That year, the Indignados occupied plaza Catalunya to protest against the cuts made by the Spanish government. On May 27, I witnessed how the police cleared the plaza. Some people looked defeated; others were outraged. Few resisted as the blue wall of helmeted police officers appeared.
The day before, I had walked through the many tents and stalls. The atmosphere was not at all grim. It was almost like a festival. There was discussion, singing, and also trading. The indignados occupied the plaza illegally, but they didn’t bother very much either. I remember talking to someone who had studied to be an engineer but couldn’t find work. He was going to move to Germany, the land of the Maschinenbau. I think they would have welcomed him there.
I walked on and reached the museum of contemporary art, MACBA, via the Rambla. Actually, I went there mainly because of the architecture of the building. It is a work of Richard Meier and a landmark in the Catalan city .
Almost casually I walked into the exhibition of the London-based artist collective The Otolith Group. They were showing work from the project Hydra Dacapita. I remember being stimulated in two ways: by the art but also by the name of the art collective.
Once outside, I looked up the meaning of the word Otolith on my Blackberry. Since then I have used the word Otolith as a metaphor to shape and direct my work as a business leader, HR professional, and now as a consultant. This booklet is a reflection of that reflection process.
Let us first describe what an Otolith is and what it does.
Every vertebrate animal, including humans, has otoliths. You find them in the inner ear and they allow humans and animals to have a sense of direction, balance, and acceleration. Without these organs, humans are directionless, dizzy, confused. We just fall to the ground when something is wrong with our Otoliths.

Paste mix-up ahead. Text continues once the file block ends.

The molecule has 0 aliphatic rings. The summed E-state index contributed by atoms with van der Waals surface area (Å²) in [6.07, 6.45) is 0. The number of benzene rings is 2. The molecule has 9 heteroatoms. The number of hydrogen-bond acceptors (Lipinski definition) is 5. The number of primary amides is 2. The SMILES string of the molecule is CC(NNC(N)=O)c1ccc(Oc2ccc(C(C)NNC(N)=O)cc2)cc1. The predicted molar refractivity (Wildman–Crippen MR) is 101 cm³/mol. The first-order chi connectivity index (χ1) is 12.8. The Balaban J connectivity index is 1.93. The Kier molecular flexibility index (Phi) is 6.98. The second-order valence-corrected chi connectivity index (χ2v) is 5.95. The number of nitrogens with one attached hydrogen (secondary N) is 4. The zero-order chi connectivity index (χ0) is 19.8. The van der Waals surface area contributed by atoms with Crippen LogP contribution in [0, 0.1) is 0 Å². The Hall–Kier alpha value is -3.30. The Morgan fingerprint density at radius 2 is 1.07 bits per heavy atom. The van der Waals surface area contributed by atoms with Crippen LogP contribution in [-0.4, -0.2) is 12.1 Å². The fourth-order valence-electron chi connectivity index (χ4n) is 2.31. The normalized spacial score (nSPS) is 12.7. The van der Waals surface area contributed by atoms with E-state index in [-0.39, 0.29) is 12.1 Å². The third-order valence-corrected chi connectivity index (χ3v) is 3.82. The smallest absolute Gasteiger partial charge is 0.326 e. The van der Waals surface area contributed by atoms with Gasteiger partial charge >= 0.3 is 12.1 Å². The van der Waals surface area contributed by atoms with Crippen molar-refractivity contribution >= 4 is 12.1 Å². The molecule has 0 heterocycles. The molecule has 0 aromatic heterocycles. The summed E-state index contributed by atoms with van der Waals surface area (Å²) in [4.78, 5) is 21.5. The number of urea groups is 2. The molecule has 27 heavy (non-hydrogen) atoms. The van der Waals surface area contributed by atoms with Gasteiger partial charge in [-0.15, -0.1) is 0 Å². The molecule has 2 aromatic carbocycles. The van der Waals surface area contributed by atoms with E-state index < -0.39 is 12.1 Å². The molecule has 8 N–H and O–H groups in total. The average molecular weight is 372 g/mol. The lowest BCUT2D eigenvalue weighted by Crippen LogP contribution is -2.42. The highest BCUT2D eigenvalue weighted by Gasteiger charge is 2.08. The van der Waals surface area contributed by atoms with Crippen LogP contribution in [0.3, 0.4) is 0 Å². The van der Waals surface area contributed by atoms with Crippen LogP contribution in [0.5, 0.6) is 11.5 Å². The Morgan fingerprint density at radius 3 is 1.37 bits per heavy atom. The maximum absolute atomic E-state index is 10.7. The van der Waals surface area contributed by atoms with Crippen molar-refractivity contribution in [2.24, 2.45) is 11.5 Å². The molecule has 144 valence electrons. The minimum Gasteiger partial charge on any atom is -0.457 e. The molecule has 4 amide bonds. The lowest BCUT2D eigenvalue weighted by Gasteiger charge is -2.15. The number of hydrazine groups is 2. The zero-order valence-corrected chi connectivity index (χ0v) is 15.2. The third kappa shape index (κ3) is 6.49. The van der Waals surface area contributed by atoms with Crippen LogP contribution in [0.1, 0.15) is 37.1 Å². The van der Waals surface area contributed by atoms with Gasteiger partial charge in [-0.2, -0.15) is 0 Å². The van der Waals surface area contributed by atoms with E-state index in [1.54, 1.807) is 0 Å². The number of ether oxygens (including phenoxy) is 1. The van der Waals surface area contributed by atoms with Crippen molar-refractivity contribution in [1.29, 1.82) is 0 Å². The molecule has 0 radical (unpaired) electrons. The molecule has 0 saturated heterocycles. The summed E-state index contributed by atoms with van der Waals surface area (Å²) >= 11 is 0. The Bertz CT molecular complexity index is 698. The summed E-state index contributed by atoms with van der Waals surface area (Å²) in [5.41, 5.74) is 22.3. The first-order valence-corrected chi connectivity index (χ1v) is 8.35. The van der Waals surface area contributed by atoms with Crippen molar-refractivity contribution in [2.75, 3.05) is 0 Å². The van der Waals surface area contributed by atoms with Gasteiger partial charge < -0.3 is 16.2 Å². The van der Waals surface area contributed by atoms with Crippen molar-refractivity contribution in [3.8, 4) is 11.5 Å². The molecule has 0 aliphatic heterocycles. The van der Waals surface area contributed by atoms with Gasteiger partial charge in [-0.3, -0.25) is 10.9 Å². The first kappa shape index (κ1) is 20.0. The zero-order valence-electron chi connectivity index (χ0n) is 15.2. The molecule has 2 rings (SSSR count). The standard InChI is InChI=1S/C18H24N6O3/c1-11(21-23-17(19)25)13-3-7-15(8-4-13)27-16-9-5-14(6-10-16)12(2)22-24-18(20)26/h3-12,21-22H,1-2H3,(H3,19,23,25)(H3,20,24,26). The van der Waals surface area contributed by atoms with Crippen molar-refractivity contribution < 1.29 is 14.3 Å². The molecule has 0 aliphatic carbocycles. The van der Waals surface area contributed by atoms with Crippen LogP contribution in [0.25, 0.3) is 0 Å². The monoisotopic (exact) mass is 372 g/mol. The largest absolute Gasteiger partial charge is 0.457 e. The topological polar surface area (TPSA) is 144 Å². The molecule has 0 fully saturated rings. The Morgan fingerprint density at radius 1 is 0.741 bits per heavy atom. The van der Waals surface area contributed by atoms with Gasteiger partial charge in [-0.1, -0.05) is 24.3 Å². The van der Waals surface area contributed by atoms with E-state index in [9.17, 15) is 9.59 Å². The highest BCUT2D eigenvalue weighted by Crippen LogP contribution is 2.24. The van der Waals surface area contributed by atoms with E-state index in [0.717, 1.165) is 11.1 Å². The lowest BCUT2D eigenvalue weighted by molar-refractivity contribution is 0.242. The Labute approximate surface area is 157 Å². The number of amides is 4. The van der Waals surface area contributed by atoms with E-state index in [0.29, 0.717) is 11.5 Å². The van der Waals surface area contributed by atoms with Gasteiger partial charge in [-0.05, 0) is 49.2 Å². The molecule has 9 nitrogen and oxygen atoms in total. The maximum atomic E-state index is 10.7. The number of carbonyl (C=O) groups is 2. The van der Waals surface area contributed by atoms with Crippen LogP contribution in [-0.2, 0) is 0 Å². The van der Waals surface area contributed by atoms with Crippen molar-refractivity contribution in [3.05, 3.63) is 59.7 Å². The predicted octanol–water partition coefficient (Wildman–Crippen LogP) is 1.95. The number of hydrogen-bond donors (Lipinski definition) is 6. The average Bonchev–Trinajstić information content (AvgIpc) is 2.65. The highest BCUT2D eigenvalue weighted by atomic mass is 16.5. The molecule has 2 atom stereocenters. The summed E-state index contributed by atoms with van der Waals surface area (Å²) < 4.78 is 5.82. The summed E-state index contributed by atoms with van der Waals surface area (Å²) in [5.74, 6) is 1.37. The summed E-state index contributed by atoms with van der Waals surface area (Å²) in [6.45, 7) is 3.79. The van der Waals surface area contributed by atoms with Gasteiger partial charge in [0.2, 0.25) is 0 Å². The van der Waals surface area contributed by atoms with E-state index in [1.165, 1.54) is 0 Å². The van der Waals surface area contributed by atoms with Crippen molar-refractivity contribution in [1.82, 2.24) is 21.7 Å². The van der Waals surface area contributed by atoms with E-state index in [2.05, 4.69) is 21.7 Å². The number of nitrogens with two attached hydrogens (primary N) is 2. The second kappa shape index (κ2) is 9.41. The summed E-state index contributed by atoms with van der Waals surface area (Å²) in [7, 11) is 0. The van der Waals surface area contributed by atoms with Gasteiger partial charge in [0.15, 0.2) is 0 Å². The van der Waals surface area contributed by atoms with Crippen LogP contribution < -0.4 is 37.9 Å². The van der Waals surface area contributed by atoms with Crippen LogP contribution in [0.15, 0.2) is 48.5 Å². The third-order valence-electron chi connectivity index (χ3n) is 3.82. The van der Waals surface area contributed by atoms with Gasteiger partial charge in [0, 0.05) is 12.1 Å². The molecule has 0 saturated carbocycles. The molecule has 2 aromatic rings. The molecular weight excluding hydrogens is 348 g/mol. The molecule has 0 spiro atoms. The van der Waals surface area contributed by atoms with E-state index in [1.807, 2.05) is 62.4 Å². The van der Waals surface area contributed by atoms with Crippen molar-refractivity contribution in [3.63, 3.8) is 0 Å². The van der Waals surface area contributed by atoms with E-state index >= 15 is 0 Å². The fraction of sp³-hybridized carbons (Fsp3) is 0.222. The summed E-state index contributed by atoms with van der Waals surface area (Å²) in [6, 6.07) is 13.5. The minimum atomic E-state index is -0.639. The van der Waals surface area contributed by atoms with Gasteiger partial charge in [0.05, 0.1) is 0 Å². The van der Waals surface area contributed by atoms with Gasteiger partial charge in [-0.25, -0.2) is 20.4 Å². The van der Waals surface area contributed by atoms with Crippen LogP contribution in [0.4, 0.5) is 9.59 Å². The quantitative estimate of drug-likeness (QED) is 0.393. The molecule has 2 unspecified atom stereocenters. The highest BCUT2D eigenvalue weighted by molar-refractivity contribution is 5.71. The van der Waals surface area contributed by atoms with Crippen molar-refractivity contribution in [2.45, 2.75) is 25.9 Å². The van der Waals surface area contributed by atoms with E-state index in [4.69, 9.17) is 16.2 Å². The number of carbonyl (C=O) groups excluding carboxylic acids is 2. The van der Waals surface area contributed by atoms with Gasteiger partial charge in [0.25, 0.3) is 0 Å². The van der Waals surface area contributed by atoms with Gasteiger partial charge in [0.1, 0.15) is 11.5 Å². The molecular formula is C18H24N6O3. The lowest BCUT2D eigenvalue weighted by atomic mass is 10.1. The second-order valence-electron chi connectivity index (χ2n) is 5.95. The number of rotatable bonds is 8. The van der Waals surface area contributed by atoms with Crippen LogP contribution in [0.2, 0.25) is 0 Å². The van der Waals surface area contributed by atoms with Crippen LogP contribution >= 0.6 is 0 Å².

Otolith is a compound word and comes from Greek oto (ear) and lithos (stone). Otoliths are found in the vestibular system.
Otoliths are very small in humans but are proportionally larger in e.g. fish. For fish, they are also used to determine the age of the fish post mortem.
Functionality and Proportionality
Otoliths are larger in fish because fish float in water. Thus, in have there are fewer sensory experiences that determine balance, direction and acceleration. Otoliths are thus proportional to the situation in which the organism finds itself. Where humans have tactile and visual sensations, fish have much less.
When I was standing there at the MACBA I thought that it is every organism that needs direction, balance, and acceleration. So does every human being and every organization. The functionality of an otolith is physical, but we also need it on a mental level. What if everyone had a “mental otolith”?
And what if organizations were built with the functionality of an otolith? Direction, balance, and acceleration are the basic functionalities of what leaders must provide to the team or organization for which they are responsible.
David Ducheyne founded Otolith in 2013. It was a one-man keynote show at the time. The inspiration for the name came already in 2011. David kept the name when he founded a consultancy in 2018.